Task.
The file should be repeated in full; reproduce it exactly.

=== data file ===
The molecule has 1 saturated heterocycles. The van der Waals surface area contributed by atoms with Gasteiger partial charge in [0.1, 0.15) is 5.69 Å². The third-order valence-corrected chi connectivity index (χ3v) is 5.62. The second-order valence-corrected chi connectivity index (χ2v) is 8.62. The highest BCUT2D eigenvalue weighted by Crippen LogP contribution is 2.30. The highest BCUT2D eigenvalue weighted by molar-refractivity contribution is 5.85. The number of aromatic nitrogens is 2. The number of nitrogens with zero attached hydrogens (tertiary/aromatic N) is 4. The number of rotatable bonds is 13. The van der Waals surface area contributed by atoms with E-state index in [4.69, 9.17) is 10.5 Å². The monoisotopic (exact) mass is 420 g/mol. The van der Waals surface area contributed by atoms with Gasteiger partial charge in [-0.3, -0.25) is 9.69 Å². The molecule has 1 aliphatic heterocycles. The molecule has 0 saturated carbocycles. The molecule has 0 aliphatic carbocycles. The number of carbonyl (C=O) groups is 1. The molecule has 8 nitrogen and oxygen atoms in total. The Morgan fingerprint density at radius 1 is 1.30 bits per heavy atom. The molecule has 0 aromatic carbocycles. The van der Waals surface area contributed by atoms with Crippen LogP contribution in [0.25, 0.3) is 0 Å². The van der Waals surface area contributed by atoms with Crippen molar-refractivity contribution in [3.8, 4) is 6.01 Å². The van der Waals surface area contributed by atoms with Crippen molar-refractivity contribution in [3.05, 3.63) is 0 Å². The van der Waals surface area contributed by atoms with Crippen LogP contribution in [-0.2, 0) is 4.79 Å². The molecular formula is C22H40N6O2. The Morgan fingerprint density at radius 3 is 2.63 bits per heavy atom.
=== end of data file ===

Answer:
The molecule has 1 saturated heterocycles. The van der Waals surface area contributed by atoms with Gasteiger partial charge in [0.1, 0.15) is 5.69 Å². The third-order valence-corrected chi connectivity index (χ3v) is 5.62. The second-order valence-corrected chi connectivity index (χ2v) is 8.62. The highest BCUT2D eigenvalue weighted by Crippen LogP contribution is 2.30. The highest BCUT2D eigenvalue weighted by molar-refractivity contribution is 5.85. The number of aromatic nitrogens is 2. The number of nitrogens with zero attached hydrogens (tertiary/aromatic N) is 4. The number of rotatable bonds is 13. The van der Waals surface area contributed by atoms with E-state index in [4.69, 9.17) is 10.5 Å². The monoisotopic (exact) mass is 420 g/mol. The van der Waals surface area contributed by atoms with Gasteiger partial charge in [-0.3, -0.25) is 9.69 Å². The molecule has 1 aliphatic heterocycles. The molecule has 0 saturated carbocycles. The molecule has 0 aliphatic carbocycles. The number of carbonyl (C=O) groups is 1. The molecule has 8 nitrogen and oxygen atoms in total. The Morgan fingerprint density at radius 1 is 1.30 bits per heavy atom. The molecule has 0 aromatic carbocycles. The van der Waals surface area contributed by atoms with Crippen LogP contribution in [0.25, 0.3) is 0 Å². The van der Waals surface area contributed by atoms with Crippen molar-refractivity contribution in [3.8, 4) is 6.01 Å². The van der Waals surface area contributed by atoms with Crippen molar-refractivity contribution in [3.05, 3.63) is 0 Å². The van der Waals surface area contributed by atoms with Crippen LogP contribution in [-0.2, 0) is 4.79 Å². The molecular formula is C22H40N6O2. The Morgan fingerprint density at radius 3 is 2.63 bits per heavy atom.